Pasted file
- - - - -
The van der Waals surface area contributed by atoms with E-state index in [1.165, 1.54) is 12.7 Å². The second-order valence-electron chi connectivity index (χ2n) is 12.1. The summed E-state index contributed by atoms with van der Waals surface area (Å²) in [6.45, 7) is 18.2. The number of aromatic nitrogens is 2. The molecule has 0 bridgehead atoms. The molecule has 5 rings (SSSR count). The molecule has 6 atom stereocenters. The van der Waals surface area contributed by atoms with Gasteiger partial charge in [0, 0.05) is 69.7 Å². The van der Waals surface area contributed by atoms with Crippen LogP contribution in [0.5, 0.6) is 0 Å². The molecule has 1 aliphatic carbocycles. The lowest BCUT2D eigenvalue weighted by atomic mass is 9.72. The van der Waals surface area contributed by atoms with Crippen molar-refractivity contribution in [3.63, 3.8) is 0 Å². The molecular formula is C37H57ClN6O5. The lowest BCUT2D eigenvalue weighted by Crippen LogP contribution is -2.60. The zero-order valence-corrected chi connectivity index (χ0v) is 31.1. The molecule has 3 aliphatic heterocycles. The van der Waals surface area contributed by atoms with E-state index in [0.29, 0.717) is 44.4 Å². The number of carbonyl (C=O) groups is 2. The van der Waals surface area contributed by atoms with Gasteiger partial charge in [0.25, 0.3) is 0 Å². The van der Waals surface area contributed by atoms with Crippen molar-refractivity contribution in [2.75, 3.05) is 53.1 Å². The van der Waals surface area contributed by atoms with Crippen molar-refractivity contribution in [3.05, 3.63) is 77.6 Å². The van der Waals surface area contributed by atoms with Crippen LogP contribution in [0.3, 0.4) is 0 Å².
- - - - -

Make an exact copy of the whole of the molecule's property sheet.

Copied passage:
The van der Waals surface area contributed by atoms with E-state index in [1.165, 1.54) is 12.7 Å². The second-order valence-electron chi connectivity index (χ2n) is 12.1. The summed E-state index contributed by atoms with van der Waals surface area (Å²) in [6.45, 7) is 18.2. The number of aromatic nitrogens is 2. The molecule has 0 bridgehead atoms. The molecule has 5 rings (SSSR count). The molecule has 6 atom stereocenters. The van der Waals surface area contributed by atoms with Gasteiger partial charge in [0, 0.05) is 69.7 Å². The van der Waals surface area contributed by atoms with Crippen LogP contribution in [0.5, 0.6) is 0 Å². The molecule has 1 aliphatic carbocycles. The lowest BCUT2D eigenvalue weighted by atomic mass is 9.72. The van der Waals surface area contributed by atoms with Crippen molar-refractivity contribution in [3.63, 3.8) is 0 Å². The molecular formula is C37H57ClN6O5. The lowest BCUT2D eigenvalue weighted by Crippen LogP contribution is -2.60. The zero-order valence-corrected chi connectivity index (χ0v) is 31.1. The molecule has 3 aliphatic heterocycles. The van der Waals surface area contributed by atoms with E-state index in [0.29, 0.717) is 44.4 Å². The number of carbonyl (C=O) groups is 2. The van der Waals surface area contributed by atoms with Gasteiger partial charge in [0.25, 0.3) is 0 Å². The van der Waals surface area contributed by atoms with Crippen molar-refractivity contribution in [2.75, 3.05) is 53.1 Å². The van der Waals surface area contributed by atoms with Crippen molar-refractivity contribution in [3.05, 3.63) is 77.6 Å². The van der Waals surface area contributed by atoms with Crippen LogP contribution in [0.3, 0.4) is 0 Å².